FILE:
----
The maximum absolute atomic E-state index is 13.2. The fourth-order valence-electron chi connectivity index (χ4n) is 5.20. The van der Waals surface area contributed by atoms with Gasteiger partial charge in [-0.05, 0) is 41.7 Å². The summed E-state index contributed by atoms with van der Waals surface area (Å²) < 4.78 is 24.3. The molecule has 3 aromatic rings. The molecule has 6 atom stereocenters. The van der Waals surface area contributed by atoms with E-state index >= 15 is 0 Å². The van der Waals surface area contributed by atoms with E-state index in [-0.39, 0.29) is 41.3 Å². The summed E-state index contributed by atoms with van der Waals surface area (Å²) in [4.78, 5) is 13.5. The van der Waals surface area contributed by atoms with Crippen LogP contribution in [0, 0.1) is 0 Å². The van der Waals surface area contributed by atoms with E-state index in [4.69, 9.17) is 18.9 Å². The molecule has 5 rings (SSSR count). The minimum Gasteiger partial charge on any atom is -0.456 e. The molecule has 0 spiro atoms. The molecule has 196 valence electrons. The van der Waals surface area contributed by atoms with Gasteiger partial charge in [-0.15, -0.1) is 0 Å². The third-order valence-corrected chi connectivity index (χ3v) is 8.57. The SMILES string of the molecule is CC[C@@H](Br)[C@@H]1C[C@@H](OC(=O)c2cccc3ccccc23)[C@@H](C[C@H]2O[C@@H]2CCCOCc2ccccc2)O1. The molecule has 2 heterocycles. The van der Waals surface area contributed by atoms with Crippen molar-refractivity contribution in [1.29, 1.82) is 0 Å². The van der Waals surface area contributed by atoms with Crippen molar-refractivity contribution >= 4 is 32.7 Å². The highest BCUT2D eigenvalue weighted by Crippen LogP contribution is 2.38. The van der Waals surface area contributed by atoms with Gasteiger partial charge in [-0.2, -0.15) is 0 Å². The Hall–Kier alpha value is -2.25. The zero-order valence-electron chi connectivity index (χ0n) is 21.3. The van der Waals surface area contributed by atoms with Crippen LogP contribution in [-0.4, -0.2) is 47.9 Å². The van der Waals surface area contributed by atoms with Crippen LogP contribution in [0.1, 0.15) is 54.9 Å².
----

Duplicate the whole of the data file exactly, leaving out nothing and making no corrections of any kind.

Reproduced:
The maximum absolute atomic E-state index is 13.2. The fourth-order valence-electron chi connectivity index (χ4n) is 5.20. The van der Waals surface area contributed by atoms with Gasteiger partial charge in [-0.05, 0) is 41.7 Å². The summed E-state index contributed by atoms with van der Waals surface area (Å²) < 4.78 is 24.3. The molecule has 3 aromatic rings. The molecule has 6 atom stereocenters. The van der Waals surface area contributed by atoms with E-state index >= 15 is 0 Å². The van der Waals surface area contributed by atoms with E-state index in [-0.39, 0.29) is 41.3 Å². The summed E-state index contributed by atoms with van der Waals surface area (Å²) in [4.78, 5) is 13.5. The van der Waals surface area contributed by atoms with Crippen LogP contribution in [0, 0.1) is 0 Å². The van der Waals surface area contributed by atoms with E-state index in [4.69, 9.17) is 18.9 Å². The molecule has 5 rings (SSSR count). The minimum Gasteiger partial charge on any atom is -0.456 e. The molecule has 0 spiro atoms. The molecule has 196 valence electrons. The van der Waals surface area contributed by atoms with Gasteiger partial charge in [-0.15, -0.1) is 0 Å². The third-order valence-corrected chi connectivity index (χ3v) is 8.57. The SMILES string of the molecule is CC[C@@H](Br)[C@@H]1C[C@@H](OC(=O)c2cccc3ccccc23)[C@@H](C[C@H]2O[C@@H]2CCCOCc2ccccc2)O1. The molecule has 2 heterocycles. The van der Waals surface area contributed by atoms with Crippen molar-refractivity contribution in [1.29, 1.82) is 0 Å². The van der Waals surface area contributed by atoms with Crippen molar-refractivity contribution >= 4 is 32.7 Å². The highest BCUT2D eigenvalue weighted by Crippen LogP contribution is 2.38. The van der Waals surface area contributed by atoms with Gasteiger partial charge in [-0.2, -0.15) is 0 Å². The Hall–Kier alpha value is -2.25. The zero-order valence-electron chi connectivity index (χ0n) is 21.3. The van der Waals surface area contributed by atoms with Crippen LogP contribution in [-0.4, -0.2) is 47.9 Å². The van der Waals surface area contributed by atoms with Crippen LogP contribution in [0.1, 0.15) is 54.9 Å².